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Story by Uyen Luu

“I used to watch Jamie's 30 Minute Meals when I was inside,” says Kevin McBarron, 22, “I was put on the hot plate duty where I would make lunches for the other prisoners. Watching Jamie prepare the meals, inspired me to change my life.” Kevin first got arrested at the age of 14. “When I first went in, for about four months, I was just 18 years old and I was involved in fights and had trouble and didn't learn anything, so I kept getting put back into prison and after the forth time, the last time, I knew I had to change my life.”

It has been 10 years since Jamie Oliver started with 15 Apprentices for his famous documentary, taking on 15 disadvantaged young people and trained them to work in his restaurant, Fifteen. Ever since, it has graduated 114 Apprentices who have gone on to have great careers in the food industry.

“The interview process was hard and it was in different stages,” says Kevin, ” out of about 250+ applications, they only chose 18 and they wanted to know if you wanted to and were willing to change your life around. I told the truth about my life of crime and how I wanted to change it. There aren't many opportunities like this for people like me.”

Fifteen invited me to spend a day with Kevin, his colleagues, mentors and teachers at the restaurant in the kitchen – shadowing his life for the day. I started the shift an hour after he did at 9am, in chef whites, I was peeling garlic bulbs, chopping onions and vegetables, helping at different stations and gathering what goes on throughout the day with chefs and apprentices. It was a fantastic day of hard work and stamina. They were all surprised that I could use the knife and prepping and I said, bring it on!

Working in the professional kitchen is extremely demanding. It was the first time I had ever worked in one. It is a life full of discipline, orderliness and regulation. The Apprentices have 5 or 6 shifts in a week plus a college day to learn about theory. “A lot of people have similar stories to mine,” tells Kevin, “they've not had a good start in life and have a certain background, something like this is a big change for them.” But for some, its hard to cope with the hours, and they expect a few “casualties” a year.

“I love eating everything,” says Kevin, dressed smartly in his chef whites as he prepares cold antipasti plates to order, “I love food, even school dinners, everything but raisins!” The Apprentices wear white caps and the chefs wears black caps. “Jamie comes in sometimes, as much as he is a busy man, he is still involved and always talks to us if he sees us and plans trips for us to travel and eat, so that we can learn.”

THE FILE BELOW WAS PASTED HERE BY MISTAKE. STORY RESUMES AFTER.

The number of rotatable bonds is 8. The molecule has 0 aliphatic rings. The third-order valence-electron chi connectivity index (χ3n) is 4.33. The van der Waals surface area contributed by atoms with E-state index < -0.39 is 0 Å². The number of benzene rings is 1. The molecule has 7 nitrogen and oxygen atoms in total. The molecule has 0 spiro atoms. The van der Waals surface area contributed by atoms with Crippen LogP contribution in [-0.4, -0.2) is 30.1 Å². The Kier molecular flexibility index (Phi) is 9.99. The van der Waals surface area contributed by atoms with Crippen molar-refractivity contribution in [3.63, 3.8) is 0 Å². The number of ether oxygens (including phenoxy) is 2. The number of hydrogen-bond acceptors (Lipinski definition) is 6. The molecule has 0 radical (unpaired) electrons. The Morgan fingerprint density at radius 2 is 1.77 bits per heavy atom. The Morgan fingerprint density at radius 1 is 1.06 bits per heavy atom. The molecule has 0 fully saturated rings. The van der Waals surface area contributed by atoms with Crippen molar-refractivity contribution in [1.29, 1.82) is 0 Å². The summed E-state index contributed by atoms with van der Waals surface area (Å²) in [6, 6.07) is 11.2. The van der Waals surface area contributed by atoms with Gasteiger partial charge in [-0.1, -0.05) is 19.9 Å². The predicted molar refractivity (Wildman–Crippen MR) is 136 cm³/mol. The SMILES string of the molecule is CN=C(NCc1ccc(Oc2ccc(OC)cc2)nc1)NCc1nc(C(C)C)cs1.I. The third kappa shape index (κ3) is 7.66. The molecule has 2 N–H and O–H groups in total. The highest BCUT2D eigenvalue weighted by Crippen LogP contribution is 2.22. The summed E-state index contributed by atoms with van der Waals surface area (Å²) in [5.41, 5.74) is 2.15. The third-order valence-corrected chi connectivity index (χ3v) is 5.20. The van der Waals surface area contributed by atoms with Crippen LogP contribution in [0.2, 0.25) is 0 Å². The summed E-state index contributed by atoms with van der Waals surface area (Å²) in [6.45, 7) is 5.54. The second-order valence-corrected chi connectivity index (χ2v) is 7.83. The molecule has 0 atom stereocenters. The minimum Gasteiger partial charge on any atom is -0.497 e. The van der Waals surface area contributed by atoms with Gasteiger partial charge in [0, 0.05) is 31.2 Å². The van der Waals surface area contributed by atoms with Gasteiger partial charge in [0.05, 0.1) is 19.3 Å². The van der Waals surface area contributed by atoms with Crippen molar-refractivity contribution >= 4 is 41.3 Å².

Each Apprentice works in a section for a month, for instance, the pastry section, the fish, vegetables, colds, etc under a different chef. “Every chef has a different way of working and you have to adapt for you to take in everything and for you learn something different from every chef. They teach you everything they know, they are working to help us. Most chefs want us to learn what they know and want us to do well.”

Indeed this was true, I spent most of my day with Giancarlo, Kevin's chef, upstairs in the restaurant on colds such as salads, antipasti, pasta and lunch specials such as beef short ribs, ham hocks and pan fried fish. He was also a graduate of Fifteen in 2009.

He was extremely kind, patient and helpful, showing me how he would do certain things and how he makes dishes from the menu. They have a person who washes all the dishes and utensils and cleans. Every person has a responsibility and the whole thing is a well oiled machine.

As I picked tarragon and parsley leaves, prepping for dinner service as well as tomorrow's lunch service with the team, I listened to the kitchen banter, the noise of the dishwasher, plates being dropped, waiters saying orders, laughter of lunch time meetings, chop chop chop chop pause chop chop chop and the sizzle of the frying fan, frying pans tossing pasta into sauces and placed back on the firing gas stove, the sweep of the broom scrapping across the concrete flooring”¦and someone laughs and heckles more banter across the kitchen. The 18 Apprentices work closely together with the team and you can see and feel that they all become good friends.

“I recommend the course,” chirps Kevin, “if you want to change your life or are in need of change because life isn't good, so many people here are so supportive, some really good people.” I asked Kevin if he can do a meal of Jamie's in 30 minutes. He says, “kinda”¦!” and laughs with me.
“I've been in the newspaper, you know,” says Kevin, looking down. What do you mean? “For the crimes I've done. I bought real shame on the family. I just want to do this for my mum and my two sisters, make it up to them for all the shit I've done in the past.”

And what are your ambitions, I ask him. “To become head chef for Man United footballers.” There, he said it, he asked the universe and I hope that in years to come, with Kevin's hard work and enthusiasm, I get to report back on his dreams met.

A wonderful day spent with everyone at Fifteen – thank you for having me. I well and truly earned my rest that night, was completely but happily exhausted afterwards.

About the author: Uyen Luu is a London based food blogger and writer. Find out more about Uyen here.

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